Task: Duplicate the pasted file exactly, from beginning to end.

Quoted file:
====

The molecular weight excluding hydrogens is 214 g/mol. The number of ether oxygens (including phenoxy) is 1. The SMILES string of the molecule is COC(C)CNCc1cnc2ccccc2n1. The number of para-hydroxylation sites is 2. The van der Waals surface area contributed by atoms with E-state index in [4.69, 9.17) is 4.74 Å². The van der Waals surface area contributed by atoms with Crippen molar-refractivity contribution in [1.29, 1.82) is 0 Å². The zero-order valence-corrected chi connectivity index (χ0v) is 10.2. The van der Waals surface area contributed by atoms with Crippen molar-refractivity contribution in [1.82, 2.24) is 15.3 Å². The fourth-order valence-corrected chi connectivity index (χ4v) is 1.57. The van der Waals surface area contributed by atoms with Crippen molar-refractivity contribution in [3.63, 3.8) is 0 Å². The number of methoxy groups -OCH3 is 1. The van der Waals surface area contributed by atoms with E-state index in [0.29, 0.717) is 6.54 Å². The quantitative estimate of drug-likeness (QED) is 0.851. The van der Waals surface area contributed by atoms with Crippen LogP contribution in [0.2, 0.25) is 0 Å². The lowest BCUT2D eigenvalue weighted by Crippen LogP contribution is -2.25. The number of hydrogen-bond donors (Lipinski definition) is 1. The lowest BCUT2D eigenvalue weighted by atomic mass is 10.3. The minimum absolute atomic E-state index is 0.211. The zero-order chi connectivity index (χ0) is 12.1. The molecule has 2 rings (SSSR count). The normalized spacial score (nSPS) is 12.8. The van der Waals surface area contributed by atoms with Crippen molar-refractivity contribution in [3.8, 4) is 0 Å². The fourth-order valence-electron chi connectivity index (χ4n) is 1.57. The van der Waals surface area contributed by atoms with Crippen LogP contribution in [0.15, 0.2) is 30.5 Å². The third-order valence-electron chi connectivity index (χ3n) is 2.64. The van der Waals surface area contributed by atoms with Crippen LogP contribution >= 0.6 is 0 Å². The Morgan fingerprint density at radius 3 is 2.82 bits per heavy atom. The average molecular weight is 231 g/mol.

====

The molecular weight excluding hydrogens is 214 g/mol. The number of ether oxygens (including phenoxy) is 1. The SMILES string of the molecule is COC(C)CNCc1cnc2ccccc2n1. The number of para-hydroxylation sites is 2. The van der Waals surface area contributed by atoms with E-state index in [4.69, 9.17) is 4.74 Å². The van der Waals surface area contributed by atoms with Crippen molar-refractivity contribution in [1.29, 1.82) is 0 Å². The zero-order valence-corrected chi connectivity index (χ0v) is 10.2. The van der Waals surface area contributed by atoms with Crippen molar-refractivity contribution in [1.82, 2.24) is 15.3 Å². The fourth-order valence-corrected chi connectivity index (χ4v) is 1.57. The van der Waals surface area contributed by atoms with Crippen molar-refractivity contribution in [3.63, 3.8) is 0 Å². The number of methoxy groups -OCH3 is 1. The van der Waals surface area contributed by atoms with E-state index in [0.29, 0.717) is 6.54 Å². The quantitative estimate of drug-likeness (QED) is 0.851. The van der Waals surface area contributed by atoms with Crippen LogP contribution in [0.2, 0.25) is 0 Å². The lowest BCUT2D eigenvalue weighted by Crippen LogP contribution is -2.25. The number of hydrogen-bond donors (Lipinski definition) is 1. The lowest BCUT2D eigenvalue weighted by atomic mass is 10.3. The minimum absolute atomic E-state index is 0.211. The zero-order chi connectivity index (χ0) is 12.1. The molecule has 2 rings (SSSR count). The normalized spacial score (nSPS) is 12.8. The van der Waals surface area contributed by atoms with Crippen molar-refractivity contribution in [3.8, 4) is 0 Å². The fourth-order valence-electron chi connectivity index (χ4n) is 1.57. The van der Waals surface area contributed by atoms with Crippen LogP contribution in [0.15, 0.2) is 30.5 Å². The third-order valence-electron chi connectivity index (χ3n) is 2.64. The van der Waals surface area contributed by atoms with Crippen LogP contribution >= 0.6 is 0 Å². The Morgan fingerprint density at radius 3 is 2.82 bits per heavy atom. The average molecular weight is 231 g/mol.